This particular item lacks a serial number and proof marks, which, according to the testimony, indicates that the item was not test fired and not sold for use as a firearm. The evidence was also undisputed that in its present condition, Government Exhibit 2, the Heckler and Koch G-3, cannot be fired either automatically or semiautomatically or otherwise because it has a plugged barrel and missing parts. Expert testimony was to the effect that if the plugged barrel were replaced with an operational barrel from another Heckler and Koch G-3, or an HK 91 sporter,
it would be operational. It was brought out on cross-examination that Heckler and Koch G-3 barrels are not available in this country. However, a Heckler and Koch G-3 automatic rifle of similar type might be imported and its barrel and parts missing from Government Exhibit 2 installed in Government Exhibit 2. If this were done, the item would be operational. In short, if an operational Heckler and Koch G-3 automatic rifle were imported and its operational parts transferred to Government Exhibit 2, one would have a single operational Heckler and Koch G-3. Testimony of the experts varied considerably as to difficulties one might encounter in replacing the barrel of a Heckler and Koch G-3. Specialized equipment not available in this country would be required, particularly to effectuate conversion to automatic fire.
Government Exhibit 3: This is a Springfield Armory item, T-44-E4. It was donated by the U.S. Army's Springfield Armory to the Association's Museum following correspondence with the Office of Chief of Ordnance, Department of Army. It is an experimental model only about 500 of which were produced and was a developmental step in the production of the M-14 rifle, now the standard U.S. Army rifle. It is a very rare and much sought after item by museums. Neither the Smithsonian Firearms collection nor the Bureau's own collection contains such an item. The testimony indicated that after extensive field testing by the Army under combat conditions, most of these 500 T-44-E4 models were shot out, destroyed or cut apart for experimental metallurgical testing. Since this factory demilitarized item is one of the few remaining T-44-E4's from which the current Army M-14 was developed, it is a particularly important item from a technological point of view. It was developed and tested by the United States Army following World War II as a replacement for the M-1 Garand rifle. The T-44 series and the T-44-E4 are similar in basic design of the type fire.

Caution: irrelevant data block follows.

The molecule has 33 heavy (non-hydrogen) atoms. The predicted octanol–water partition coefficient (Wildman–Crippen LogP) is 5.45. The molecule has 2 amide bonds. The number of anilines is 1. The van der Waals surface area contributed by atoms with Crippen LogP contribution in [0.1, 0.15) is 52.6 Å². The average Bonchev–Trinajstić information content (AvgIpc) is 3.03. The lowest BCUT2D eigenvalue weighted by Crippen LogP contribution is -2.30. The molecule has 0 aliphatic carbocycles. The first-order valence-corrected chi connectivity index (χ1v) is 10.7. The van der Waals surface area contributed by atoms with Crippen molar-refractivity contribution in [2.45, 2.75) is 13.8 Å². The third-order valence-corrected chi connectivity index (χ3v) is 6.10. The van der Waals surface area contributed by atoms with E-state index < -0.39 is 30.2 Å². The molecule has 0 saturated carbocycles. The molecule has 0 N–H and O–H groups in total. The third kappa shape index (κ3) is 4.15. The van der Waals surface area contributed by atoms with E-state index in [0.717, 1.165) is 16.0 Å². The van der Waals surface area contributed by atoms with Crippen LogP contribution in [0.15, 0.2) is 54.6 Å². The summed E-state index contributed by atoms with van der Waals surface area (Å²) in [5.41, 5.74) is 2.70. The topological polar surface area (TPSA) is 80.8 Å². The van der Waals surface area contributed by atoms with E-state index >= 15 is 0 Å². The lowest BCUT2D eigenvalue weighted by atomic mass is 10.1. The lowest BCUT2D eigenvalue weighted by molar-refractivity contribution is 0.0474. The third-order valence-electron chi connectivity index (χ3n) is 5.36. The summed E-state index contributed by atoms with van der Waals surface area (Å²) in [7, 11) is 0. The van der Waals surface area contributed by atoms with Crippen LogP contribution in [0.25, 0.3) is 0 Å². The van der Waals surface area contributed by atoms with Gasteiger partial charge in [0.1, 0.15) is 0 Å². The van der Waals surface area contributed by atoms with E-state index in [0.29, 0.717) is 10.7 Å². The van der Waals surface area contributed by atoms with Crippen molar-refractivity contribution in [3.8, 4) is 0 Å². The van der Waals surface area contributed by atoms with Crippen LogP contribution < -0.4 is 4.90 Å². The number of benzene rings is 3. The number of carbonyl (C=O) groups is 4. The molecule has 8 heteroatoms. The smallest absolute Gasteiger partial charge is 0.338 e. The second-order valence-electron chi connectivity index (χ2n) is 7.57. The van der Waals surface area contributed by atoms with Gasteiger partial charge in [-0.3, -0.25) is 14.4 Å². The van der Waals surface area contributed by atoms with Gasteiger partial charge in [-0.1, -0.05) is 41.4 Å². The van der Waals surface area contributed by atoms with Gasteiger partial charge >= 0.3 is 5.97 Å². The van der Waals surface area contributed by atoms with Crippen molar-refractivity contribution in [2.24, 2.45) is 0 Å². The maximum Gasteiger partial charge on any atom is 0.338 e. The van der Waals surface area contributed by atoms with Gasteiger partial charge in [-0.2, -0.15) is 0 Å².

The basic manual for the M-14 FM 23-8, Government Exhibit 30, reads as follows: "The M-14 rifle is a 7.62 mm magazine fed, gas operated, air cooled, semiautomatic shoulder-type weapon. The M-14 is designed primarily for semiautomatic fire but can be converted to automatic fire by installing a selector." An article appearing in the American Rifleman, June 1957, entitled "New Service Rifle," Government Exhibit 29, contains the following: "The new U.S. Army rifle M-14 was known as T44 during development. It fires a 7.62 mm NATO cartridge and weighs 8.7 pounds unloaded against 9.6 pounds for the M-1 (Garand) ... magazine capacity is 20 rounds instead of 8 in the M-1, a change lever "A" gives choice between semi and full automatic fire." Expert testimony revealed that the M-14 and its predecessors, the T-44 and the T-44-E4, may be equipped with a change lever which allows the weapon to be fired semi or full automatic. They also may be equipped in such a manner as to prevent it from firing full automatic.
Government Exhibit 4: This item is a Harrington and Richardson Model T-48, the Americanized version of the Belgian FN/FAL selective fire rifle, the original of which was manufactured by Fabrique Nationale of Belgium. Expert testimony revealed that the Harrington and Richardson T-48 series was in competition with the T-44 rifle series to replace the U.S. Army M-1 Garand in the 1950's. The Association's American Riflemen, Government Exhibit 29, contained an article entitled "New Service Rifle" in the June 1957 issue. This article described the design of the T-48 as follows: "The T-48 final form of the contending rifles submitted by Fabrique Nationale of Belgium and adopted by several nations ... provision for semiautomatic and full automatic fire and flash hider are like those of the M-14 rifle." Mr. Owen, the Government's expert, testified that he had installed FN/FAL parts in a T-48 and then fired that T-48 fully automatic. His testimony further indicated that this operation could be accomplished probably in less than four hours.* A defense exhibit, NN, contains the following: The ...